Now that it’s Friday, I look back at the week and wonder if anything occurred in terms of growth or development. Back in 1983, Carly Simon issued a marvellous song called ‘Floundering’. Set against a reggae backdrop but with chord progressions and melody coming from some other place, the song was about a neurotic woman going from specialist to specialist, religion to religion, New Age treatment to New Age treatment, trying but failing to identify what was wrong with her and then repair it. The song is a more concise and quippy description of my current predicament than I could come up with. On the surface, it looks as if my sole concern is learning to walk again, but dig deeper and you’ll see that I’m actually trying to learn to live again. Every aspect of normal life seems removed from me. I flap over the slightest social engagement. What kind of chairs will there be? Should I bring a cushion? How do I get there and manage not to arrive already in painful exhaustion and quite unable to be sociable? And what new trade will I acquire, now that the only kind of remunerative writing open to me is SEO stuff? Or will I go back into SEO and web-related work?
Then I fret aimlessly over the mere acquisition of a sofa. I can’t mill around in shops yet – I would end up on my feet for too long – so making my flat habitable is a pursuit that has to be conducted online. Then it’s back on with the appointments – foot specialists, GPs, bereavement counsellors, psychologists, urologists, surgeons, physiotherapists, podiatrists. I entrust all the details to the care of my MSN calendar which syncs on to my phone, but still my head swirls and spills over with too much information. I struggle to get in touch with people, becoming despondent if I leave a message or send an email and don’t hear anything back. “It must mean they don’t like me anymore”, runs the familiar tape in my head. My attempts to keep a grateful state of mind are wispy and perfunctory. What I do know is that some anguish and some of the worry can be distilled down to a single question. Does life have a point? Answers on a postcard, please.
Shelagh McDonald, the singer/songwriter feared dead after a thirty-year disappearance, is alive and singing…
January 10, 2014
In 2005, flicking idly through one of the glossy music monthlies, I spotted a tiny box copy item about a singer/songwriter called Shelagh McDonald who had vanished. No one knew her whereabouts, nor had they for over thirty years. Her two albums (from the early seventies) were being reissued on a two-for-one collection (I later discovered that there had been earlier CD reissues, but that this one had a bit more promotional muscle behind it, courtesy of Sanctuary). I saw the tiny piece and thought – this deserves more. I set about contacting all the people associated with Shelagh so that I could write a more substantial article. I discovered that while a minority of them feared that she was dead, most insisted that she wasn’t. Rumours abounded, most of which suggested that she’d had a bad, one-off experience with narcotics.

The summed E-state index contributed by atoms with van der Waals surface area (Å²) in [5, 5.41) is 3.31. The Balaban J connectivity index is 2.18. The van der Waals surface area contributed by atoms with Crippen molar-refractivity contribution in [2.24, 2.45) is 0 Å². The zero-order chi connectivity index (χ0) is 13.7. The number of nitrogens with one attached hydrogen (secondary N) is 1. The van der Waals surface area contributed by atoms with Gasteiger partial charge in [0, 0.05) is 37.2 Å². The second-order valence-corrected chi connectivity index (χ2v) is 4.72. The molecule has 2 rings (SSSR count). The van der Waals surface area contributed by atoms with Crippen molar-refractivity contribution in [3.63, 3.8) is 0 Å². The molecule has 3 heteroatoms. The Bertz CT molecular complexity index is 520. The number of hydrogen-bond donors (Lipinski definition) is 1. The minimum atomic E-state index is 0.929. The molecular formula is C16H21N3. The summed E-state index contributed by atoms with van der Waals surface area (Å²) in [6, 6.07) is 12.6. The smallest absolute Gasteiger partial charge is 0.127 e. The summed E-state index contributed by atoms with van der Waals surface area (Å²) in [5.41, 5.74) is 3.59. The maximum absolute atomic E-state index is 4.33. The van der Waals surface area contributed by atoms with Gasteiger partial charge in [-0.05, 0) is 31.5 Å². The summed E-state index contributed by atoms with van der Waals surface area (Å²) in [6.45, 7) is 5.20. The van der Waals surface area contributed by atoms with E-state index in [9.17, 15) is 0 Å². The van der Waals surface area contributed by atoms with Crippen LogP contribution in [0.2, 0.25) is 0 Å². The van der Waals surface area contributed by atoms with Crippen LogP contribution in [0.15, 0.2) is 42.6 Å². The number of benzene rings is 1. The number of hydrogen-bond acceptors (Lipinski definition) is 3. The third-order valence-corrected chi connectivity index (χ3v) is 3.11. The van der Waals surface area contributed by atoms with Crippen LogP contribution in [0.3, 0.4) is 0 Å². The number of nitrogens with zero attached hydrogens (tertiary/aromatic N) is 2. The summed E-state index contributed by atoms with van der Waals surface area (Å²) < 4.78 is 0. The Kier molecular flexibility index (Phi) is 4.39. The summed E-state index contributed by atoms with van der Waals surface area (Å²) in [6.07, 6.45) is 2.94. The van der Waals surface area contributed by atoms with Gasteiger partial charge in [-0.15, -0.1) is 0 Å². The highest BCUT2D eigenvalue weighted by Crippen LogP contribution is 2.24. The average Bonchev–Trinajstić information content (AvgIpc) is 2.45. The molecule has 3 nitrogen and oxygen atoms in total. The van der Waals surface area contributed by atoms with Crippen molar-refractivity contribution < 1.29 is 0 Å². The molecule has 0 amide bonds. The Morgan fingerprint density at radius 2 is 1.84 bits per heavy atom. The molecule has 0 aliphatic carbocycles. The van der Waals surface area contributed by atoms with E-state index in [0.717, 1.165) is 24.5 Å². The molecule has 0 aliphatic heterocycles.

I also immersed myself in her two albums. 1970’s Shelagh McDonald Album was a very pleasant introduction – the accompanying photographs showed a lovely, delicate-featured woman and the songs were full of enigmatic self-expression. The music was that of a young writer navigating her way through pop, classical and folk, and coming up with beautiful odes such as ‘Ophelia’s Song’, whose extraordinary pastoral feel was clearly understood and emphasised by Robert Kirby, provider of string arrangements for both Nick Drake and Shelagh.
Shelagh’s first two albums. Photography: Keith Morris
My feature eventually appeared in The Independent in 2005 which in turn prompted the Scottish press to run similar articles. To everyone’s astonishment, one of these pieces eventually reached Shelagh herself. She was alive and had been living an itinerant lifestyle, camping in Scotland in all weathers with her partner Gordon. It emerged that one of the numerous theories was true – Shelagh had indeed had a terrible experience with LSD, finding it impossible to come down weeks after taking a substance that should have worn off in 24 hours max. She had retreated to her parents’ home in Scotland and then voyaged into the wilderness, living off the grid as a free spirit. She and Gordon posed for a photograph to accompany an illuminating and sympathetic newspaper feature by Grace Mackaskill after which Shelagh promptly went underground again, to the dismay of fans. But then, following Gordon’s death, she gradually emerged in 2012, this time armed with a guitar and a renewed singing voice. To the folk and singer/songwriter fraternities, it was as if Richey Manic [Edwards] had returned from the abyss.
Now, forty years on, Shelagh’s third album is here. Parnassus Revisited finds her interpreting some traditional folk material, plus nine originals, with an open, free-form, jazzy quality to her guitar playing. She has yet to return to the piano, though I remain hopeful she will. Two re-workings of songs from her first two albums complete the set. I caught up with her as the album was emerging as a ‘soft’, independent release, with possible changes to come as momentum is attained. Contemporary photographs reveal that Shelagh’s looks have withstood the passing decades. It is impossible not to warm to her candid and direct answers. She is well aware that layers of mythology have been constructed around her and is keen to draw a line; not to regret the past, but simply to stop dwelling on it at the prompting of journalists.
Shelagh in 2013. Photo: Heather McLennan
“Yours will be the last interview I do about my past,” Shelagh tells me. “My past is merely a framework upon which others can weave their own fantasies about what actually happened and they’ll continue with their re-inventions, no matter what I say!”
CD: How is the recording process forty years after Stargazer came out?